It’s no coincidence that the process of turning animal skins into leather is called tanning. When people tan, UV radiation from the sun breaks down protein in our skin cells and causes, over time, wrinkles and leathery-looking skin. According to the American Academy of Dermatology (AAD), most sun exposure occurs before the age of 18. With major summer "beach time" remaining, here’s some information from the American Chemical Society, the world’s largest scientific society, on how consumers can protect themselves and their families from the sun’s harmful rays:
Perfect tan made in the shade: Everyone knows that too much exposure to the sun can cause skin cancer and premature aging. Everyone from Jennifer Aniston to your neighbor is using self-tanners to recreate that coveted bronze glow. But how do they work and are they safe? According to Chemical & Engineering News, self-tanners contain an active ingredient called dihydroxyacetone (DHA), a nontoxic, simple sugar found in baby formula and fish oil. DHA turns skin brown in a process called the Maillard reaction, better known to food chemists for making beer golden brown. Proteins in our skin interact with sugars to create brown or golden-brown compounds. DHA doesn’t penetrate further than the outermost, dead layer of skin.
Making sense of sunscreens: From moisturizers to lipsticks, sales of personal care products formulated with sunscreen have exploded. The sun’s rays are more damaging now then ever because the earth’s protective ozone layer is depleted, but with 17 active sunscreen ingredients approved for use in the United States, how do you choose? According to Chemical & Engineering News, sunscreens with inorganic ingredients such as titanium dioxide and zinc oxide reflect and scatter UV light. Sunscreens made with organic ingredients like OMC and avobenzone absorb UV light and dissipate it as heat. SPF (sun protection factor) measures how effectively a sunscreen protects against UVB rays that burn skin.
Tiffany Steele McAvoy | EurekAlert!
New malaria analysis method reveals disease severity in minutes
14.08.2017 | University of British Columbia
New type of blood cells work as indicators of autoimmunity
14.08.2017 | Instituto de Medicina Molecular
Whether you call it effervescent, fizzy, or sparkling, carbonated water is making a comeback as a beverage. Aside from quenching thirst, researchers at the University of Illinois at Urbana-Champaign have discovered a new use for these "bubbly" concoctions that will have major impact on the manufacturer of the world's thinnest, flattest, and one most useful materials -- graphene.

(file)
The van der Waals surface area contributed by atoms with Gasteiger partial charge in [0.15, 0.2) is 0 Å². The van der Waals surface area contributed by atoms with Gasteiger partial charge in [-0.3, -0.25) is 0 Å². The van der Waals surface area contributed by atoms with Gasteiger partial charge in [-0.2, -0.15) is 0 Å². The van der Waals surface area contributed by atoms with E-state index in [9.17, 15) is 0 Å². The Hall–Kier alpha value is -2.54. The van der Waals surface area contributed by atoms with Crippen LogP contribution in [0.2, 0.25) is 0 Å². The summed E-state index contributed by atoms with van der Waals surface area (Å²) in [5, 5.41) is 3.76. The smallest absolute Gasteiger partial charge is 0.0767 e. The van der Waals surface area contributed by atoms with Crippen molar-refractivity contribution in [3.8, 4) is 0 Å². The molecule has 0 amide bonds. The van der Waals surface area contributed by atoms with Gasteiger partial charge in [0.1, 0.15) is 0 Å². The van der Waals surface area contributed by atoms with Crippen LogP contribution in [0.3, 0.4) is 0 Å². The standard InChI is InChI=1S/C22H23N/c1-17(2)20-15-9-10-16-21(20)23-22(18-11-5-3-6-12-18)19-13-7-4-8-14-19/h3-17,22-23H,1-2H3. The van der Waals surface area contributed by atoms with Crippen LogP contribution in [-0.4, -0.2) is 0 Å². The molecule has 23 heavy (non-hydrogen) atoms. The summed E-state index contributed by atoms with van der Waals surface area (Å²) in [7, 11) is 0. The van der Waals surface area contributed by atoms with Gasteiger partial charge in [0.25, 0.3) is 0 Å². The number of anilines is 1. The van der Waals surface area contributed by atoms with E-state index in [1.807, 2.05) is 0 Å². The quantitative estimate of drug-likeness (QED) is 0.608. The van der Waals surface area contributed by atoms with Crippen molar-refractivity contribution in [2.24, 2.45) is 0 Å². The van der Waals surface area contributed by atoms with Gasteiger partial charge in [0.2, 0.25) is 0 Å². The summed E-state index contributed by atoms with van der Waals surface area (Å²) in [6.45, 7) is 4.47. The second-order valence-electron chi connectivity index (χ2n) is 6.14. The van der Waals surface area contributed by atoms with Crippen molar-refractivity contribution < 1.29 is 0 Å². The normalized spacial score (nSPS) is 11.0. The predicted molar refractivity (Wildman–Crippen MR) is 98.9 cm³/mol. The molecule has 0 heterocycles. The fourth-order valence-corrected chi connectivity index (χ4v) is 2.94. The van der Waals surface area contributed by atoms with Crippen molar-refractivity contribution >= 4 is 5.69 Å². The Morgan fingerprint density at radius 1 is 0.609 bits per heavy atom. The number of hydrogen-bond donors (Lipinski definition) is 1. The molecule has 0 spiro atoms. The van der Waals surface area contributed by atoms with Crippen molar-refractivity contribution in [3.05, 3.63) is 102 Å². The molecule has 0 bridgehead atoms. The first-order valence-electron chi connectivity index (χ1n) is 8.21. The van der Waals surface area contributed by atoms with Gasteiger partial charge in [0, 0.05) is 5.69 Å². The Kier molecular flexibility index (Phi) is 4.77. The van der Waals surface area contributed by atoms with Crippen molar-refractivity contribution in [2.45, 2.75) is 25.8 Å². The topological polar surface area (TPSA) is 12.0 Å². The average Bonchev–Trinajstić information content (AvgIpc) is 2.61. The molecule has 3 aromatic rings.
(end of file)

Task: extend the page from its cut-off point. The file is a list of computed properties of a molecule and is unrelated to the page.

As graphene's popularity grows as an advanced "wonder" material, the speed and quality at which it can be manufactured will be paramount. With that in mind,...
Physicists at the University of Bonn have managed to create optical hollows and more complex patterns into which the light of a Bose-Einstein condensate flows. The creation of such highly low-loss structures for light is a prerequisite for complex light circuits, such as for quantum information processing for a new generation of computers. The researchers are now presenting their results in the journal Nature Photonics.
Light particles (photons) occur as tiny, indivisible portions. Many thousands of these light portions can be merged to form a single super-photon if they are...
For the first time, scientists have shown that circular RNA is linked to brain function. When a RNA molecule called Cdr1as was deleted from the genome of mice, the animals had problems filtering out unnecessary information – like patients suffering from neuropsychiatric disorders.
While hundreds of circular RNAs (circRNAs) are abundant in mammalian brains, one big question has remained unanswered: What are they actually good for? In the...
An experimental small satellite has successfully collected and delivered data on a key measurement for predicting changes in Earth's climate.
The Radiometer Assessment using Vertically Aligned Nanotubes (RAVAN) CubeSat was launched into low-Earth orbit on Nov. 11, 2016, in order to test new...
A study led by scientists of the Max Planck Institute for the Structure and Dynamics of Matter (MPSD) at the Center for Free-Electron Laser Science in Hamburg presents evidence of the coexistence of superconductivity and “charge-density-waves” in compounds of the poorly-studied family of bismuthates. This observation opens up new perspectives for a deeper understanding of the phenomenon of high-temperature superconductivity, a topic which is at the core of condensed matter research since more than 30 years. The paper by Nicoletti et al has been published in the PNAS.
Since the beginning of the 20th century, superconductivity had been observed in some metals at temperatures only a few degrees above the absolute zero (minus...
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